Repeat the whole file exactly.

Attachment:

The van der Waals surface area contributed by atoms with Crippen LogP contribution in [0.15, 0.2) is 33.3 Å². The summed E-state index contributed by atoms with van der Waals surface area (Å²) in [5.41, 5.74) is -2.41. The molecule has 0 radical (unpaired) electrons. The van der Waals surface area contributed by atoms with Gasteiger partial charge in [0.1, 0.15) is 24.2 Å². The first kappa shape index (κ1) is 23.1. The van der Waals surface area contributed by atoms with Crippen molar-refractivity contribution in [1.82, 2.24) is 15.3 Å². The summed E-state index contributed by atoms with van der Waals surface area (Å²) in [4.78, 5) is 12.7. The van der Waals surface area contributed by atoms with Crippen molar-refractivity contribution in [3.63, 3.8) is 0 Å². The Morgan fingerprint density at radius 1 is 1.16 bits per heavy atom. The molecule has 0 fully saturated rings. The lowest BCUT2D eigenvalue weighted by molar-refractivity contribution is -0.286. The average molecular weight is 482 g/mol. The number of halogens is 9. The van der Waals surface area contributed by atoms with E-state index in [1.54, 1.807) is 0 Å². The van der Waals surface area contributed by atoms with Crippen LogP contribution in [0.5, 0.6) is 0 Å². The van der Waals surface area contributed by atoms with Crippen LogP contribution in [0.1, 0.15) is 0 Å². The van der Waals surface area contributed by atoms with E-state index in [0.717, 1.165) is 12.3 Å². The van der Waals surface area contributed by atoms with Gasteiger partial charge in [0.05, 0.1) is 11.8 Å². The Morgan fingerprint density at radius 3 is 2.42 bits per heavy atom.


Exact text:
The van der Waals surface area contributed by atoms with Crippen LogP contribution in [0.15, 0.2) is 33.3 Å². The summed E-state index contributed by atoms with van der Waals surface area (Å²) in [5.41, 5.74) is -2.41. The molecule has 0 radical (unpaired) electrons. The van der Waals surface area contributed by atoms with Gasteiger partial charge in [0.1, 0.15) is 24.2 Å². The first kappa shape index (κ1) is 23.1. The van der Waals surface area contributed by atoms with Crippen molar-refractivity contribution in [1.82, 2.24) is 15.3 Å². The summed E-state index contributed by atoms with van der Waals surface area (Å²) in [4.78, 5) is 12.7. The van der Waals surface area contributed by atoms with Crippen molar-refractivity contribution in [3.63, 3.8) is 0 Å². The Morgan fingerprint density at radius 1 is 1.16 bits per heavy atom. The molecule has 0 fully saturated rings. The lowest BCUT2D eigenvalue weighted by molar-refractivity contribution is -0.286. The average molecular weight is 482 g/mol. The number of halogens is 9. The van der Waals surface area contributed by atoms with E-state index in [1.54, 1.807) is 0 Å². The van der Waals surface area contributed by atoms with Crippen LogP contribution in [0.5, 0.6) is 0 Å². The van der Waals surface area contributed by atoms with Crippen LogP contribution in [0.1, 0.15) is 0 Å². The van der Waals surface area contributed by atoms with E-state index in [0.717, 1.165) is 12.3 Å². The van der Waals surface area contributed by atoms with Gasteiger partial charge in [0.05, 0.1) is 11.8 Å². The Morgan fingerprint density at radius 3 is 2.42 bits per heavy atom.